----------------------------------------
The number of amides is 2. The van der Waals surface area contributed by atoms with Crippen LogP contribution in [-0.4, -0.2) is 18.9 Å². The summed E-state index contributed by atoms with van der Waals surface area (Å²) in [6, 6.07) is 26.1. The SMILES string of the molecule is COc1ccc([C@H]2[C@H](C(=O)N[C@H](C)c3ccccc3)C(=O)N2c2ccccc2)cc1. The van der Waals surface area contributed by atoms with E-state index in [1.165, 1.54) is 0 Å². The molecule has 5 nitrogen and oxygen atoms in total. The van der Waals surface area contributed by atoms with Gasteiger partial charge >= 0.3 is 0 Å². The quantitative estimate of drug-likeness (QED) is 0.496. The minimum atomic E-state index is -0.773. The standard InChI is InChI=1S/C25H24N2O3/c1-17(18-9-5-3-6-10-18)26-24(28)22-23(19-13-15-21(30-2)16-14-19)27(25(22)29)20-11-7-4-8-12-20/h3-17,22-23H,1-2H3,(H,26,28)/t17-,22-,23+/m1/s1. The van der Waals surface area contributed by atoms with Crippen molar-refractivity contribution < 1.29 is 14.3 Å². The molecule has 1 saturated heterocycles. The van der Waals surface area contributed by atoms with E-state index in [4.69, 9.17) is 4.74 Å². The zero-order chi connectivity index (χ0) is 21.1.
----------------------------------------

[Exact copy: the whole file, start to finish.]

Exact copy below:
The number of amides is 2. The van der Waals surface area contributed by atoms with Crippen LogP contribution in [-0.4, -0.2) is 18.9 Å². The summed E-state index contributed by atoms with van der Waals surface area (Å²) in [6, 6.07) is 26.1. The SMILES string of the molecule is COc1ccc([C@H]2[C@H](C(=O)N[C@H](C)c3ccccc3)C(=O)N2c2ccccc2)cc1. The van der Waals surface area contributed by atoms with E-state index in [1.165, 1.54) is 0 Å². The molecule has 5 nitrogen and oxygen atoms in total. The van der Waals surface area contributed by atoms with Gasteiger partial charge >= 0.3 is 0 Å². The quantitative estimate of drug-likeness (QED) is 0.496. The minimum atomic E-state index is -0.773. The standard InChI is InChI=1S/C25H24N2O3/c1-17(18-9-5-3-6-10-18)26-24(28)22-23(19-13-15-21(30-2)16-14-19)27(25(22)29)20-11-7-4-8-12-20/h3-17,22-23H,1-2H3,(H,26,28)/t17-,22-,23+/m1/s1. The van der Waals surface area contributed by atoms with Crippen molar-refractivity contribution < 1.29 is 14.3 Å². The molecule has 1 saturated heterocycles. The van der Waals surface area contributed by atoms with E-state index in [4.69, 9.17) is 4.74 Å². The zero-order chi connectivity index (χ0) is 21.1.